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Artist Who Had to Prove He Didn't Paint Picture Awarded $2.5M

Gallery claimed Peter Doig painted picture signed by former inmate Peter Doige
By Jenn Gidman,  Newser Staff
Posted Aug 24, 2016 11:00 AM CDT
Updated Jan 19, 2023 9:25 AM CST
Judge Sides With Artist Who Says He Didn't Paint Picture
This undated photo provided by Bartlow Gallery, Ltd. shows the painting, once valued at more than $10 million.   (Bartlow Gallery, Ltd. via AP)
UPDATE Jan 19, 2023 9:25 AM CST

Artist Peter Doig has been awarded a $2.5 million judgment by a federal judge in connection with a bizarre case that required him to prove a painting wasn't his work. In 2016, Doig was sued by a Chicago gallery after he disavowed a painting signed "P. Doige 1976." A former corrections officer who owns the painting claimed he had met Doig at Lakehead University in Thunder Bay, Ontario, and later at a prison in the city. Doig and lawyers presented evidence that while he hadn't spent time at either facility, Peter Edward Doige, who died in 2012, had been at both and created the painting while serving time for an LSD conviction. In his ruling against the gallery, the painting owner, and their lawyer, Judge Gary Feinerman said they kept pursuing the case after it should have been "absolutely clear" it was meritless, the New York Times reports. Doig's lawyer says he will donate the money to a nonprofit "that provides incarcerated people opportunities to create art."

Aug 24, 2016 11:00 AM CDT

A case calls "one wild ride" may finally be over after a federal judge ruled Tuesday that artist Peter Doig wasn't the painter of a painting owned by an ex-corrections officer—and that the man and his art dealer couldn't sue Doig for foiling plans to sell the painting for millions, the New York Times reports. "Peter Doig could not have been the author of this work," Judge Gary Feinerman said, refuting plaintiffs' claims that Doig was fibbing by denying the landscape painting owned by Robert Fletcher was his. What made the case uncommon: Doig, a living artist, was forced to deny he'd made a painting rather than prove he had.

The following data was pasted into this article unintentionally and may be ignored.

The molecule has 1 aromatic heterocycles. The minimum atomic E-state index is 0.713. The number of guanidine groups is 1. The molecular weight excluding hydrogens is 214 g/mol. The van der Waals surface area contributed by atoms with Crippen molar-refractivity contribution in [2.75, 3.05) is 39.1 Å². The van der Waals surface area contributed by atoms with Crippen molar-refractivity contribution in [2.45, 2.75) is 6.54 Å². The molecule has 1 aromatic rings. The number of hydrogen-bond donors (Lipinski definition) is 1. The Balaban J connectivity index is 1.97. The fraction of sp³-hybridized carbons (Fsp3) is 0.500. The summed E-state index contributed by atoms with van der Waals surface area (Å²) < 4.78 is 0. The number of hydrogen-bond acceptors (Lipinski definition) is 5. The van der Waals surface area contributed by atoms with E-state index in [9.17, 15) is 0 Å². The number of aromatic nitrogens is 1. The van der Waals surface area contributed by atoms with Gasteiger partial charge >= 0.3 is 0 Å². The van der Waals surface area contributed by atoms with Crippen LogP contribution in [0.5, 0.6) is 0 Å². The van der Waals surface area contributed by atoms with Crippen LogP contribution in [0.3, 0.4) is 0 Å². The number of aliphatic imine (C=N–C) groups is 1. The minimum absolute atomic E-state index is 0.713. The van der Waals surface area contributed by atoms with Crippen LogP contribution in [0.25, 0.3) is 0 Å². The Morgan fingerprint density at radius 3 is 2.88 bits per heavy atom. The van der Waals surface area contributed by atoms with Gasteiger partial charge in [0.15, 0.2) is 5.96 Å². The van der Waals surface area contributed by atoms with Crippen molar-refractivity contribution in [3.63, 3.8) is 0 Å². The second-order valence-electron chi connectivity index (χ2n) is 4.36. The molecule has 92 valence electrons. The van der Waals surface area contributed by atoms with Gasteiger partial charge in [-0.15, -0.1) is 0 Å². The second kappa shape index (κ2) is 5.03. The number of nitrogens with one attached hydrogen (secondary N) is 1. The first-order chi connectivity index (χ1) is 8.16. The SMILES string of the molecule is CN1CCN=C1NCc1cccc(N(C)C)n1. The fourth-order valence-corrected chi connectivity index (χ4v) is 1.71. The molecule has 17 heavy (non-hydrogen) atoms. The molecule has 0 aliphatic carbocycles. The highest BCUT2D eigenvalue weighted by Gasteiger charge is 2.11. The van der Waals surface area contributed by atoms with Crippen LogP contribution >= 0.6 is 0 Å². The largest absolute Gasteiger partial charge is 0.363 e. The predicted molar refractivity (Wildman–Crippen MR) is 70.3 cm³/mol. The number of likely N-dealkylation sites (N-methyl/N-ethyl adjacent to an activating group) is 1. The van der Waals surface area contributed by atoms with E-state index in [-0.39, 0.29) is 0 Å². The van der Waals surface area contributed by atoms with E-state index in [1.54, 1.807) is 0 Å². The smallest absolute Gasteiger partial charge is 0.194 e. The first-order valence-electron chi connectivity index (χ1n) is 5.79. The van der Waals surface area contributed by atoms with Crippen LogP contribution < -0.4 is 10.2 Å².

Fletcher said he had seen Doig paint the piece in the mid-'70s while the artist was serving a short stint at the prison where Fletcher worked, and that Doig had later sold Fletcher the painting for $100. But Doig said he'd never been jailed and that the painting was by one Peter Edward Doige, whose sister provided evidence that seemed to indicate he was a closer match to being the artist behind the piece. The Times notes the plaintiffs used "somewhat unorthodox efforts" to make their case and compared Doig's other works—which often sell for tens of millions of dollars—to this particular painting, claiming Doig was lying because he didn't want to be publicly embarrassed at knocking off his own painting in later pieces.

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But the judge ruled against the plaintiffs, who had sought almost $8 million in damages and a certificate of authenticity for the now "worthless" painting—which Forbes notes was valued at $10 million before Doig disputed its origins, saying any similarities were "purely coincidental." The Chicago Sun-Times notes "no one's happy" with the ruling, with Doig's attorney calling the case a "flagrant example of unethical conduct in the US courts," Fletcher still insisting the painting is a Doig, and Fletcher's art dealer notes, "No one should be allowed to lie." (More art stories.)

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